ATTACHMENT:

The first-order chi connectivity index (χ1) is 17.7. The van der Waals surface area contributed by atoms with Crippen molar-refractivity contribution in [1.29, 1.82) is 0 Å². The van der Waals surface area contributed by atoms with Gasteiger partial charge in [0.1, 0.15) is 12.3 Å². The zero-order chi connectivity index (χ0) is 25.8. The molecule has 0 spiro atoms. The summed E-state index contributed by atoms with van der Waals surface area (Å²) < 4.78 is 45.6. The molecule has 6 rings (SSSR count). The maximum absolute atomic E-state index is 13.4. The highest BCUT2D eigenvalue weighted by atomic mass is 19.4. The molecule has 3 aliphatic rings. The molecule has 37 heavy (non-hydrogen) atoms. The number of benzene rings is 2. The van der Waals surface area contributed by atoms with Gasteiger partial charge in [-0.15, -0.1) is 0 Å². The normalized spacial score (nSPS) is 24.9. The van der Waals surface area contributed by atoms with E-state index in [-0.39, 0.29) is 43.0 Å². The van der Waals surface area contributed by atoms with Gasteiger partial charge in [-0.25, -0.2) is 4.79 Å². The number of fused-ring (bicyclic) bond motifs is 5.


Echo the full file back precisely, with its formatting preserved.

The first-order chi connectivity index (χ1) is 17.7. The van der Waals surface area contributed by atoms with Crippen molar-refractivity contribution in [1.29, 1.82) is 0 Å². The van der Waals surface area contributed by atoms with Gasteiger partial charge in [0.1, 0.15) is 12.3 Å². The zero-order chi connectivity index (χ0) is 25.8. The molecule has 0 spiro atoms. The summed E-state index contributed by atoms with van der Waals surface area (Å²) < 4.78 is 45.6. The molecule has 6 rings (SSSR count). The maximum absolute atomic E-state index is 13.4. The highest BCUT2D eigenvalue weighted by atomic mass is 19.4. The molecule has 3 aliphatic rings. The molecule has 37 heavy (non-hydrogen) atoms. The number of benzene rings is 2. The van der Waals surface area contributed by atoms with Gasteiger partial charge in [-0.15, -0.1) is 0 Å². The normalized spacial score (nSPS) is 24.9. The van der Waals surface area contributed by atoms with E-state index in [-0.39, 0.29) is 43.0 Å². The van der Waals surface area contributed by atoms with Gasteiger partial charge in [-0.25, -0.2) is 4.79 Å². The number of fused-ring (bicyclic) bond motifs is 5.